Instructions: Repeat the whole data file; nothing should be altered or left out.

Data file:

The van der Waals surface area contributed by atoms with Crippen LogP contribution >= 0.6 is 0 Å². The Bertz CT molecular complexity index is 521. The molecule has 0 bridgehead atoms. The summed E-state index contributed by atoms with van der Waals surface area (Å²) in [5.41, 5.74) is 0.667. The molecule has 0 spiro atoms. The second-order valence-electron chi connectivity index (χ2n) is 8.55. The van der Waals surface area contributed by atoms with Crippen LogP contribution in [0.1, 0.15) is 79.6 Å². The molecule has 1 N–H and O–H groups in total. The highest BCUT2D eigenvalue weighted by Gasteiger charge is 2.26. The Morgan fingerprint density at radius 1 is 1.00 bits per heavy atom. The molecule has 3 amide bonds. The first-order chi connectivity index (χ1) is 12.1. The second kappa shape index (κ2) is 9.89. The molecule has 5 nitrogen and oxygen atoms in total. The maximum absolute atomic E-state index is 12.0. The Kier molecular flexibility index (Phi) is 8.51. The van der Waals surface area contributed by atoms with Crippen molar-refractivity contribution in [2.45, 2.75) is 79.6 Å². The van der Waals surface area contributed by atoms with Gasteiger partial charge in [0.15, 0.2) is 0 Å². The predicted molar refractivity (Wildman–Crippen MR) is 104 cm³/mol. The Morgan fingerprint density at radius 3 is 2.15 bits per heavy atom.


The van der Waals surface area contributed by atoms with Crippen LogP contribution >= 0.6 is 0 Å². The Bertz CT molecular complexity index is 521. The molecule has 0 bridgehead atoms. The summed E-state index contributed by atoms with van der Waals surface area (Å²) in [5.41, 5.74) is 0.667. The molecule has 0 spiro atoms. The second-order valence-electron chi connectivity index (χ2n) is 8.55. The van der Waals surface area contributed by atoms with Crippen LogP contribution in [0.1, 0.15) is 79.6 Å². The molecule has 1 N–H and O–H groups in total. The highest BCUT2D eigenvalue weighted by Gasteiger charge is 2.26. The Morgan fingerprint density at radius 1 is 1.00 bits per heavy atom. The molecule has 3 amide bonds. The first-order chi connectivity index (χ1) is 12.1. The second kappa shape index (κ2) is 9.89. The molecule has 5 nitrogen and oxygen atoms in total. The maximum absolute atomic E-state index is 12.0. The Kier molecular flexibility index (Phi) is 8.51. The van der Waals surface area contributed by atoms with Crippen molar-refractivity contribution in [2.45, 2.75) is 79.6 Å². The van der Waals surface area contributed by atoms with Gasteiger partial charge in [0.15, 0.2) is 0 Å². The predicted molar refractivity (Wildman–Crippen MR) is 104 cm³/mol. The Morgan fingerprint density at radius 3 is 2.15 bits per heavy atom.